Honda Jazz International First Drive
We travelled to Frankfurt to drive the brand new third generation Honda Jazz
We travelled to Frankfurt and Honda’s European Research and Development facility to test drive the new Honda Jazz. With a firm focus on space, efficiency and quality, the new supermini offers a generous specification as standard and new level of versatility that will continue to make it unique within its segment.
The all new Jazz is brand new from the ground up. It gets a familiar but sleek front end sporting Honda’s familiar ‘Crossfade Monoform’ design ethos as donned by the new Civic. In profile, it’s not too dissimilar from the Ford Fiesta which is not a bad thing, but the Jazz sports a longer roof line that almost gives it the impression of a mini MPV. A design that benefits passengers and its practical use of interior space greatly. At the rear, it has quite a broad stance thanks to its juxtaposed rear lights and a bumper design that give the effect of a wider bearing, but overall it is a functional and practical design.
First impressions of the interior are very good. The new Jazz features a sleek ‘3D’ dashboard design which is finished to a very high standard using quality, contrasting plastics and switchgear. The typically futuristic Honda design is further enhanced by the new 7 inch ‘Honda Connect’ Infotainment system and touch screen, surrounded by a leather stitch effect that together blend nicely to boost the appeal of this third generation model. The drivers cluster is dominated by a large centrally mounted speedometer with a smaller rev counter to the left and a digital read-out to the right displaying the trip computer, fuel and driver information. The multi-function steering wheel gets a sporty style 3-spoke design and feels nice to grip. To the right and centre of the dash is the new infotainment system which is slightly tilted toward the driver. It is quite simple to use and features Mirrorlink and it even offers WiFi tethering as an option. The setup of the infotainment system can also be tailored to the drivers taste to make it as intuitive as possible. Below sits the air conditioning, temperature controls and usual in-car switchgear that are also single touch and contained within a similar single glass piece as the main 7 inch screen. As the centre console swoops down, there are some storage space and cup holders below that meet the transmission and handbrake leading back toward the rear passengers. No automatic handbrake is present which is nice to see, just a simple old school handle.
Driving the new Honda Jazz is a pleasant experience. It features a new 1.3 litre vtec petrol engine with 102PS and 123Nm which is mated to a brand new 6-speed (0-100 kmh 11.2sec) manual or 7-speed automatic CVT transmission (0-100kmh 12.0sec). The manual option is one of the nicest feeling gearbox I have used in some time. It feels short and mechanical notching perfectly into place on every gear change. The CVT transmission feels like it manages the power quite well and makes the most of what is available, but did appear to struggle to find the right gear at times. While the CVT is actually the more economical of the two (106g/km & 116g/km C02) the manual is the sweeter option. Being a Honda petrol engine, it loves to rev right through the range and as per usual it is the top end where you get the best of its performance. That said, It is not a particularly responsive unit and feels like it lacks torque. However, this vtec is not built for performance, but economy and it is engineered to that effect with the ‘Atkinson Cycle’ offering a higher compression ratio at lower speeds, meaning it is extra frugal in a city or town environment. Push it harder and normal cycle is resumed offering maximum power to the driver. Dynamically it feels very good. During the press conference, the Jazz’s engineers spoke about a more dynamic and refined driving experience, with less body roll, increased rigidity and sharper steering. On the road, this translated really well. Although the engine did feel underpowered and did tend to scream through the higher revs, the car itself felt agile and engaging and like the Ford Fiesta, It was good fun to drive.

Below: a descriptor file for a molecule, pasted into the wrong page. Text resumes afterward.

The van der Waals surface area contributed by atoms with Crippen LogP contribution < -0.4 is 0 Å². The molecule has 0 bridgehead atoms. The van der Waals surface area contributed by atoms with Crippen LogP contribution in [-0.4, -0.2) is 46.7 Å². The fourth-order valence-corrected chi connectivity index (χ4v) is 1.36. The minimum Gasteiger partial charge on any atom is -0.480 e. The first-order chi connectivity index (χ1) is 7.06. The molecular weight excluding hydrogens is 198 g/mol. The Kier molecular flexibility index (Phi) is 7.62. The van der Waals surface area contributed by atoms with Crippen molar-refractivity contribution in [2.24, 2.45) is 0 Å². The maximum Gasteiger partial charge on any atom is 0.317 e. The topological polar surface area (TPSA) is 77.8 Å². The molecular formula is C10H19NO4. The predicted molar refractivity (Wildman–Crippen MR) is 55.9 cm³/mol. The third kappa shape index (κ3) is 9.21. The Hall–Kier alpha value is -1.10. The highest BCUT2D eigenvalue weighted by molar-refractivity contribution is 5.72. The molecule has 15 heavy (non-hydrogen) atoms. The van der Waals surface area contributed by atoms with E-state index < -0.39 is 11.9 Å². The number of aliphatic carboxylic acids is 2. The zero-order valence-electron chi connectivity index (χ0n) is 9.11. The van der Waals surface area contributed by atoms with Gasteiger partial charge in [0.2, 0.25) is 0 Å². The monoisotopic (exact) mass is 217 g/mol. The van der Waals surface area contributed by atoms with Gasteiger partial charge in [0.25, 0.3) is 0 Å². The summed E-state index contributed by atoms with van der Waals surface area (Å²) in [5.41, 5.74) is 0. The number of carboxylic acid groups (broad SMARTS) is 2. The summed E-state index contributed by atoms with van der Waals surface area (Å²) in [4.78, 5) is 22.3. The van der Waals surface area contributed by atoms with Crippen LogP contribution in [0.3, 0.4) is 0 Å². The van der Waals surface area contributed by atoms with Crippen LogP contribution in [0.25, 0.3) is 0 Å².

Similar to its predecessor, the main USP of the Jazz is the immensely practical ‘magic seats’ that enable a number of different configurations between the front and the rear. This enables you store anything from tall potted plants to a surfboard inside the car. Honda says ‘man maximum’ and ‘machine minimum’ is the design concept behind making the most of the space within the car. The plus side of this is class leading interior space thanks to 20mm increase between front and rear passengers resulting in 115mm legroom for the rear passenger. That is more knee space than a Mercedes S-Class. The boot also gains an additional 17 litres of space bringing it up to 354 litres or a large an impressive 1314 litres with the rear seats folded.
The new Honda Jazz will be available in Ireland in three different trim levels starting from €17,395. The base model comes with a very generous level of kit that includes air conditioning, a 5 inch LCD display touch screen, Bluetooth and phone prep and all electric windows front and rear with the mid-range ES and range topping EX both coming with additional specification.
In terms of aesthetic appeal, it would be fair to say that the new Honda Jazz would sit in the middle when compared to its Ford Fiesta, Volkswagen polo, Toyota Yaris and Nissan Note rivals, but for sheer practicality and driving enjoyment, it's tipping the top.
Model Tested: Honda Jazz
Engine: 1.3 VTEC Petrol
Top Speed: 190kmh
0-100kmh: 11.2 seconds
Combined Economy: 4.6l/100km (166mpg)
C02 emissions: 106g/km
Tax Band A3: €190
RRP: €17,395 (Entry Level Spec)